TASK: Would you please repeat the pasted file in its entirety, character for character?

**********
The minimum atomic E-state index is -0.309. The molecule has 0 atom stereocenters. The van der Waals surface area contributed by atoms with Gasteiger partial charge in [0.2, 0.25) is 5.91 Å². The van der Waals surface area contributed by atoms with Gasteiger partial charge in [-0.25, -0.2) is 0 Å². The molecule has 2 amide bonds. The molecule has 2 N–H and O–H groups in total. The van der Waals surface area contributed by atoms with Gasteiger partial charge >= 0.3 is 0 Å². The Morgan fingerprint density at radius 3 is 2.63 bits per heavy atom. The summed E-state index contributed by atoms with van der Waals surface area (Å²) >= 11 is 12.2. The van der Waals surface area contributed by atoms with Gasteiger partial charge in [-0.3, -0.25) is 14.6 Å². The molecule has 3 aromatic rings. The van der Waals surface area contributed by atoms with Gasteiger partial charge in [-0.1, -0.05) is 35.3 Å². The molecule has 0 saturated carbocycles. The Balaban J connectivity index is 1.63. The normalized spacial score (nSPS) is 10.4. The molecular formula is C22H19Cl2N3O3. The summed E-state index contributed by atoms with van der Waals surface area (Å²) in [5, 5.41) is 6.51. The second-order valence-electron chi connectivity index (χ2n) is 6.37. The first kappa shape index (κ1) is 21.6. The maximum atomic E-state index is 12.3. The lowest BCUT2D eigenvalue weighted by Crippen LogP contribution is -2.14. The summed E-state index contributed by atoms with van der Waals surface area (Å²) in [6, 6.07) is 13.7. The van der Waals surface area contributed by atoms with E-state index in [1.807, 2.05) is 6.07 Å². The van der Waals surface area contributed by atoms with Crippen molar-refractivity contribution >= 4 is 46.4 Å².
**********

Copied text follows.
The minimum atomic E-state index is -0.309. The molecule has 0 atom stereocenters. The van der Waals surface area contributed by atoms with Gasteiger partial charge in [0.2, 0.25) is 5.91 Å². The van der Waals surface area contributed by atoms with Gasteiger partial charge in [-0.25, -0.2) is 0 Å². The molecule has 2 amide bonds. The molecule has 2 N–H and O–H groups in total. The van der Waals surface area contributed by atoms with Gasteiger partial charge >= 0.3 is 0 Å². The Morgan fingerprint density at radius 3 is 2.63 bits per heavy atom. The summed E-state index contributed by atoms with van der Waals surface area (Å²) >= 11 is 12.2. The van der Waals surface area contributed by atoms with Gasteiger partial charge in [-0.3, -0.25) is 14.6 Å². The molecule has 3 aromatic rings. The van der Waals surface area contributed by atoms with Gasteiger partial charge in [-0.1, -0.05) is 35.3 Å². The molecule has 0 saturated carbocycles. The Balaban J connectivity index is 1.63. The normalized spacial score (nSPS) is 10.4. The molecular formula is C22H19Cl2N3O3. The summed E-state index contributed by atoms with van der Waals surface area (Å²) in [5, 5.41) is 6.51. The second-order valence-electron chi connectivity index (χ2n) is 6.37. The first kappa shape index (κ1) is 21.6. The maximum atomic E-state index is 12.3. The lowest BCUT2D eigenvalue weighted by Crippen LogP contribution is -2.14. The summed E-state index contributed by atoms with van der Waals surface area (Å²) in [6, 6.07) is 13.7. The van der Waals surface area contributed by atoms with E-state index in [1.807, 2.05) is 6.07 Å². The van der Waals surface area contributed by atoms with Crippen molar-refractivity contribution >= 4 is 46.4 Å².